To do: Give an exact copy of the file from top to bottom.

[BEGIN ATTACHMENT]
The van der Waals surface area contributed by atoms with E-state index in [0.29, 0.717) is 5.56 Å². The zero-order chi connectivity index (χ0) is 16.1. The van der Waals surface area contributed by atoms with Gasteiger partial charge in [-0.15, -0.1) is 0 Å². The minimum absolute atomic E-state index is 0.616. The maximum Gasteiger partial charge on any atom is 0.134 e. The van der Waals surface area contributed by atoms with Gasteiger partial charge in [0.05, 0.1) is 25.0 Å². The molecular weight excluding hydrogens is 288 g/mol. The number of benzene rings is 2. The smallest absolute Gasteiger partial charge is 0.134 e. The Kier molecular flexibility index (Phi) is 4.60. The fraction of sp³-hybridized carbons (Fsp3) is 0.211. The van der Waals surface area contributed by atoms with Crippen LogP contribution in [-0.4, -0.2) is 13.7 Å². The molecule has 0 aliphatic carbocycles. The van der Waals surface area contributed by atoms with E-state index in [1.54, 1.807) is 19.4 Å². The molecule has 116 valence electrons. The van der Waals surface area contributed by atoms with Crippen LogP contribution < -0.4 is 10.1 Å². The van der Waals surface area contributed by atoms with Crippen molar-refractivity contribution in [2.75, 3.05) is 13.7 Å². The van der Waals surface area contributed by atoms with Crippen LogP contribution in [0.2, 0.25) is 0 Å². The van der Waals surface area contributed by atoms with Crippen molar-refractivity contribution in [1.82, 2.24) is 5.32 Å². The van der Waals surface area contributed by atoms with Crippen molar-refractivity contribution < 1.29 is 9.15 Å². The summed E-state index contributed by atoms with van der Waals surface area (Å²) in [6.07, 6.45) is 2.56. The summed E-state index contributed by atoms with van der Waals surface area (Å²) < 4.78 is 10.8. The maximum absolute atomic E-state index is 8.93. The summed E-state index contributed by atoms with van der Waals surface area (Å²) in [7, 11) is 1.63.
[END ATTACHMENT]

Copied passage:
The van der Waals surface area contributed by atoms with E-state index in [0.29, 0.717) is 5.56 Å². The zero-order chi connectivity index (χ0) is 16.1. The van der Waals surface area contributed by atoms with Gasteiger partial charge in [-0.15, -0.1) is 0 Å². The minimum absolute atomic E-state index is 0.616. The maximum Gasteiger partial charge on any atom is 0.134 e. The van der Waals surface area contributed by atoms with Gasteiger partial charge in [0.05, 0.1) is 25.0 Å². The molecular weight excluding hydrogens is 288 g/mol. The number of benzene rings is 2. The smallest absolute Gasteiger partial charge is 0.134 e. The Kier molecular flexibility index (Phi) is 4.60. The fraction of sp³-hybridized carbons (Fsp3) is 0.211. The van der Waals surface area contributed by atoms with Crippen LogP contribution in [-0.4, -0.2) is 13.7 Å². The molecule has 0 aliphatic carbocycles. The van der Waals surface area contributed by atoms with E-state index in [1.54, 1.807) is 19.4 Å². The molecule has 116 valence electrons. The van der Waals surface area contributed by atoms with Crippen LogP contribution < -0.4 is 10.1 Å². The van der Waals surface area contributed by atoms with Crippen molar-refractivity contribution in [2.75, 3.05) is 13.7 Å². The van der Waals surface area contributed by atoms with Crippen LogP contribution in [0.2, 0.25) is 0 Å². The van der Waals surface area contributed by atoms with Crippen molar-refractivity contribution in [1.82, 2.24) is 5.32 Å². The van der Waals surface area contributed by atoms with Crippen molar-refractivity contribution < 1.29 is 9.15 Å². The summed E-state index contributed by atoms with van der Waals surface area (Å²) in [6.07, 6.45) is 2.56. The summed E-state index contributed by atoms with van der Waals surface area (Å²) < 4.78 is 10.8. The maximum absolute atomic E-state index is 8.93. The summed E-state index contributed by atoms with van der Waals surface area (Å²) in [7, 11) is 1.63.